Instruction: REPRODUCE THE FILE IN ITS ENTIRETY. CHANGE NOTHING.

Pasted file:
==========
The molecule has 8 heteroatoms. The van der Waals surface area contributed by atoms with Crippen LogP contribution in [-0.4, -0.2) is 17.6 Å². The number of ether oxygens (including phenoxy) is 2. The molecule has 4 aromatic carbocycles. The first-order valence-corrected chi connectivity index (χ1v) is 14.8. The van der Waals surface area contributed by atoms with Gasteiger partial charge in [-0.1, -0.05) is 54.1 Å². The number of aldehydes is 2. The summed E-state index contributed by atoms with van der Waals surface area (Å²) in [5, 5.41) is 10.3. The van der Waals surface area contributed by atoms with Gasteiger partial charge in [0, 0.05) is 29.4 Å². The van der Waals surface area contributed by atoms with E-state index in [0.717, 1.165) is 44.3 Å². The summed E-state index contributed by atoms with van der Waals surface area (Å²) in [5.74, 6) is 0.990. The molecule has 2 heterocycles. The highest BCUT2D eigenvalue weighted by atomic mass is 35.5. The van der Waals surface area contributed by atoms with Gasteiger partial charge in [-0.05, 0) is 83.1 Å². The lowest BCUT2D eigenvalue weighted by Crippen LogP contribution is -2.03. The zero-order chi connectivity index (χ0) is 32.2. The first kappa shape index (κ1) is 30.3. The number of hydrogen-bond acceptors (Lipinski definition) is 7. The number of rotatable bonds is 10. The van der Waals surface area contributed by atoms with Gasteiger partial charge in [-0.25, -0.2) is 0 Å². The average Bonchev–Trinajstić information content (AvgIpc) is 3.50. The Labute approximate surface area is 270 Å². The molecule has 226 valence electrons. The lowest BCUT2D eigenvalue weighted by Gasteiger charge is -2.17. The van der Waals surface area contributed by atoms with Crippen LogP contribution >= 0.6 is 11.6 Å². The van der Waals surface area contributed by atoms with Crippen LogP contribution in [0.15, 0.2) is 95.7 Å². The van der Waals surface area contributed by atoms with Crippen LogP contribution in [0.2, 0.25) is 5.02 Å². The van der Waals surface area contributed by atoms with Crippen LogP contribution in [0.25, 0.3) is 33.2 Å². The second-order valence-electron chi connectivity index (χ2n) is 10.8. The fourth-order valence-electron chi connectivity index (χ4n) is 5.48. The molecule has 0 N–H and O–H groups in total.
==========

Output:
The molecule has 8 heteroatoms. The van der Waals surface area contributed by atoms with Crippen LogP contribution in [-0.4, -0.2) is 17.6 Å². The number of ether oxygens (including phenoxy) is 2. The molecule has 4 aromatic carbocycles. The first-order valence-corrected chi connectivity index (χ1v) is 14.8. The van der Waals surface area contributed by atoms with Gasteiger partial charge in [-0.1, -0.05) is 54.1 Å². The number of aldehydes is 2. The summed E-state index contributed by atoms with van der Waals surface area (Å²) in [5, 5.41) is 10.3. The van der Waals surface area contributed by atoms with Gasteiger partial charge in [0, 0.05) is 29.4 Å². The van der Waals surface area contributed by atoms with E-state index in [0.717, 1.165) is 44.3 Å². The summed E-state index contributed by atoms with van der Waals surface area (Å²) in [5.74, 6) is 0.990. The molecule has 2 heterocycles. The highest BCUT2D eigenvalue weighted by atomic mass is 35.5. The van der Waals surface area contributed by atoms with Gasteiger partial charge in [-0.05, 0) is 83.1 Å². The lowest BCUT2D eigenvalue weighted by Crippen LogP contribution is -2.03. The zero-order chi connectivity index (χ0) is 32.2. The first kappa shape index (κ1) is 30.3. The number of hydrogen-bond acceptors (Lipinski definition) is 7. The number of rotatable bonds is 10. The van der Waals surface area contributed by atoms with Gasteiger partial charge in [-0.25, -0.2) is 0 Å². The average Bonchev–Trinajstić information content (AvgIpc) is 3.50. The Labute approximate surface area is 270 Å². The molecule has 226 valence electrons. The lowest BCUT2D eigenvalue weighted by Gasteiger charge is -2.17. The van der Waals surface area contributed by atoms with Crippen LogP contribution >= 0.6 is 11.6 Å². The van der Waals surface area contributed by atoms with Crippen LogP contribution in [0.15, 0.2) is 95.7 Å². The van der Waals surface area contributed by atoms with Crippen LogP contribution in [0.2, 0.25) is 5.02 Å². The van der Waals surface area contributed by atoms with Crippen LogP contribution in [0.25, 0.3) is 33.2 Å². The second-order valence-electron chi connectivity index (χ2n) is 10.8. The fourth-order valence-electron chi connectivity index (χ4n) is 5.48. The molecule has 0 N–H and O–H groups in total.